CNET logo Why You Can Trust CNET

Our expert, award-winning staff selects the products we cover and rigorously researches and tests our top picks. If you buy through our links, we may get a commission. Reviews ethics statement

Amazon dangles seed money for Web services start-ups

Looking for good Amazon Web Services hacks, Amazon offers money for developer customers of its utility computing services.

Martin LaMonica Former Staff writer, CNET News
Martin LaMonica is a senior writer covering green tech and cutting-edge technologies. He joined CNET in 2002 to cover enterprise IT and Web development and was previously executive editor of IT publication InfoWorld.
Martin LaMonica
2 min read

Amazon Web Services is launching a program to entice start-up developers with money to build applications that use Amazon's utility computing services. A small company could even get seed money out of the deal.

A subsidiary of online retail giant Amazon.com, Amazon Web Services is a suite of services that let developers access hosted computing, storage, payment and other services and pay for them on a per-usage basis.

Company executives, including CEO Jeff Bezos, have singled out its Web services business as a potential area of future revenue growth and a way to expand into new customers.

Its Amazon Web Services Start-Up Challenge is a contest to encourage developers at small companies to build the most innovative applications using Amazon's hosted services.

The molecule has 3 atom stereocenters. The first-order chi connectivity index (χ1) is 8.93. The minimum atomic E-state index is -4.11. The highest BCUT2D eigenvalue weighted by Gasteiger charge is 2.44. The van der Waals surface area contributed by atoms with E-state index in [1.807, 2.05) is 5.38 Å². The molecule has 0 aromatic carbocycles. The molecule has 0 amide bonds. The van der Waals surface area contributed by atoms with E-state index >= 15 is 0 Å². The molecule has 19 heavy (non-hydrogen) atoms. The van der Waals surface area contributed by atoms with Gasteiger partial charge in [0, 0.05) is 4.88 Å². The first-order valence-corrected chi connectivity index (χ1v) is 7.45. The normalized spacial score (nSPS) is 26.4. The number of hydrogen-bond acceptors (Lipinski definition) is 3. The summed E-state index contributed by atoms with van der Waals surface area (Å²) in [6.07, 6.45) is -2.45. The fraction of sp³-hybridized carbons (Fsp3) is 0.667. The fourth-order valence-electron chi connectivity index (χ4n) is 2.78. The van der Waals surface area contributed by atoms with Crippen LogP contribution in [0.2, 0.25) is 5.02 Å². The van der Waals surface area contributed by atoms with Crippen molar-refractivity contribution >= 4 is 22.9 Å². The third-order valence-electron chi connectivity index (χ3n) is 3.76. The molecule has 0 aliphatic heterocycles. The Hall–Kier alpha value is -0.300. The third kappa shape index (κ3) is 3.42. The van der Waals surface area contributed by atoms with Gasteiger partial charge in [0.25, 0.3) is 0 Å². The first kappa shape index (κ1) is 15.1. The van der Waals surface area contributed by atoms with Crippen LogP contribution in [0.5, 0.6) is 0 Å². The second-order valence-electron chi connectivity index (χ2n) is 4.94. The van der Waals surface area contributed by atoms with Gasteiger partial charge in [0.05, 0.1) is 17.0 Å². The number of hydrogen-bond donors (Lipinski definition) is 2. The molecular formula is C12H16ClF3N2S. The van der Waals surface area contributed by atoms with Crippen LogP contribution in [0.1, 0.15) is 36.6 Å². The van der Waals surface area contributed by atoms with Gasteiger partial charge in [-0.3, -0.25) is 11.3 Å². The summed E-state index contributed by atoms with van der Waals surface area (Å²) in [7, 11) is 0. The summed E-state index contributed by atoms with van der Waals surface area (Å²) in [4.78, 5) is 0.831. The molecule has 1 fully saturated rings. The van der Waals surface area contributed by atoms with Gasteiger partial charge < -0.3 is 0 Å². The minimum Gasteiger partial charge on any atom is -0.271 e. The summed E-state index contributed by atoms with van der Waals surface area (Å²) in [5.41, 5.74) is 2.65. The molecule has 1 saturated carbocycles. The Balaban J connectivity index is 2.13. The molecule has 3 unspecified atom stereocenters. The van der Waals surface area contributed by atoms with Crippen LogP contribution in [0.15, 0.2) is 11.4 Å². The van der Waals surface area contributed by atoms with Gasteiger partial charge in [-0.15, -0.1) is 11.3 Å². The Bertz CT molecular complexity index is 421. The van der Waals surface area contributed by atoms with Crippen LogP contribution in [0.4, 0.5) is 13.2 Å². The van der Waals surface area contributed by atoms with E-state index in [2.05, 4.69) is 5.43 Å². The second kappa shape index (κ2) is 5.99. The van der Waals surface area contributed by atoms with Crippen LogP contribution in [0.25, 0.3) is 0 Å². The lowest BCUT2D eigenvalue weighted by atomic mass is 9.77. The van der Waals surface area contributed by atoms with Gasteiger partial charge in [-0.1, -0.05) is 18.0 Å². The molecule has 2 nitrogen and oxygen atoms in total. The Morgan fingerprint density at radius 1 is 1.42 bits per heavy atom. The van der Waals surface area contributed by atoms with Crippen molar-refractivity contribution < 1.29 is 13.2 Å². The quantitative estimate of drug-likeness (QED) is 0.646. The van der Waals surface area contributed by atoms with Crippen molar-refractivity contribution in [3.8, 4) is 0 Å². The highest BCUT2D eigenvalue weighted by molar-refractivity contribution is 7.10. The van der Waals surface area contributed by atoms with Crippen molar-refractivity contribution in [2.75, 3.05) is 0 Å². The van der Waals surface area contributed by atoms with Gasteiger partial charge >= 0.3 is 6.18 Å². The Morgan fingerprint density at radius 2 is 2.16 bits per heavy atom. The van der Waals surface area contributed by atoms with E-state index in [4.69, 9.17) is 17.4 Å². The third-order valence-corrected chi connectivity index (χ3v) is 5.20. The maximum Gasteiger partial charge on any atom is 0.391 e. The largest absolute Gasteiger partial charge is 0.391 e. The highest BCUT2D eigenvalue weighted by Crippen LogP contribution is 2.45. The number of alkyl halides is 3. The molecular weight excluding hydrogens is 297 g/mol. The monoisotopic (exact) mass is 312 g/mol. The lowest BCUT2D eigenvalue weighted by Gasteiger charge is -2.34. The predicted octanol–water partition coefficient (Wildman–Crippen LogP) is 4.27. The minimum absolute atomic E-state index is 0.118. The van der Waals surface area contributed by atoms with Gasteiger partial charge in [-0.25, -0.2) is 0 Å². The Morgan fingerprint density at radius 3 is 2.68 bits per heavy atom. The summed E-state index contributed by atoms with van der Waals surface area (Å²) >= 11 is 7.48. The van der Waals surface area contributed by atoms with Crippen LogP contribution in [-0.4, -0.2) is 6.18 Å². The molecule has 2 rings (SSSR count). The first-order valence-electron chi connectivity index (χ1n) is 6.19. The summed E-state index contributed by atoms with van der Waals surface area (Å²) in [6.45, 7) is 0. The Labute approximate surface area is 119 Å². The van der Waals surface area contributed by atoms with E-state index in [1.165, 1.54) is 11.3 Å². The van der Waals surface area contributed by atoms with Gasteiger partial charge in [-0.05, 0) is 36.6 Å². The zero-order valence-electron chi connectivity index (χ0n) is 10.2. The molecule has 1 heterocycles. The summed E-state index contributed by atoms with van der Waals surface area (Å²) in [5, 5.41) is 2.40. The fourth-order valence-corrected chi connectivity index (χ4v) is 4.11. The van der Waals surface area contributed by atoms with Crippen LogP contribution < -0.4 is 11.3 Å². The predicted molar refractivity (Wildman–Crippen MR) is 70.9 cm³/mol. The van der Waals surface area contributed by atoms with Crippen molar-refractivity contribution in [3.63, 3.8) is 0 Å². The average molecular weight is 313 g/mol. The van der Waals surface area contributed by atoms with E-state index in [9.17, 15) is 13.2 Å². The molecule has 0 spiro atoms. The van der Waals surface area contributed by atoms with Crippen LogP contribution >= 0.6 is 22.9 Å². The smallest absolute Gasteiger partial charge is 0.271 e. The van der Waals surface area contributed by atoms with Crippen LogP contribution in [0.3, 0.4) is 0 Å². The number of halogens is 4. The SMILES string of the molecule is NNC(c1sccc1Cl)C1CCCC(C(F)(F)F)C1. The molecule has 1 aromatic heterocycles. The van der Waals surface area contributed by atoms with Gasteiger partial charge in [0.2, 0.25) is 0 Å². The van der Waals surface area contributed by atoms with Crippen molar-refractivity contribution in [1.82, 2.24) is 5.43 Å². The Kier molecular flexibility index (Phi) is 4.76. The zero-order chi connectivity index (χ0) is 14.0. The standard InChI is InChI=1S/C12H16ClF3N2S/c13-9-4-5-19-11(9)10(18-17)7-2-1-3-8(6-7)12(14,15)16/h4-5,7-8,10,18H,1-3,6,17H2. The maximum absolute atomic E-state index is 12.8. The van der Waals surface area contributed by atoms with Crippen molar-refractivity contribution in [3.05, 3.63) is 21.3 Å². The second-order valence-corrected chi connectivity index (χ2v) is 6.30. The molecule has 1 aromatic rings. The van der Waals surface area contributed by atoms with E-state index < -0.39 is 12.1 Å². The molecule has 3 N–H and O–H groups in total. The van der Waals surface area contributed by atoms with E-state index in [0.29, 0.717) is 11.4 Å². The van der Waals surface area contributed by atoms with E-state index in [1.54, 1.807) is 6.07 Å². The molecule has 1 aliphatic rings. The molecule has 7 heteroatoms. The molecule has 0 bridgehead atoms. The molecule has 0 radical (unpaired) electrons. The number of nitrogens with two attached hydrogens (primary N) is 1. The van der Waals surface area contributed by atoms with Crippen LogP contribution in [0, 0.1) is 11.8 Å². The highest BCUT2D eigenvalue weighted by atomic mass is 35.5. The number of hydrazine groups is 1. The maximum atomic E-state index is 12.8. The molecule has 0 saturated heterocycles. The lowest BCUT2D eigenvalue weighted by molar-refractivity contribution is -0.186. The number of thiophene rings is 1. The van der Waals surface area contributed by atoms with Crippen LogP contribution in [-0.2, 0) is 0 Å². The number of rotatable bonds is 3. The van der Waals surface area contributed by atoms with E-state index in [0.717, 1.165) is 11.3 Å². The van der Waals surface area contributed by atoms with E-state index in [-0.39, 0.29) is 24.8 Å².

The first prize winner will get $50,000 in cash, $50,000 in Amazon Web Services credits and an investment offer from Amazon.com. Four second place winners get $5,000 in credits.

The investment offer for the contest winner, which has to be U.S. company with less than $10 million in annual revenue, will be aimed at getting that company started rather than an outright acquisition, said Adam Selipsky, vice president of product development and developer relations at Amazon Web Services.

"This is about helping and spotlighting new ideas, not about an acquisition strategy," Selipski said.

By encouraging outside companies to build applications with Amazon Web services, the company hopes to expand its nascent business and grow the ecosystem of third-party tools--a strategy used by traditional developer tool companies.

For example, Adobe Systems, which makes the Flash and AIR developer platforms, has set up a venture fund specifically to invest in small companies that use Adobe technology.

Entries for Amazon's start-up challengeare due by October 28.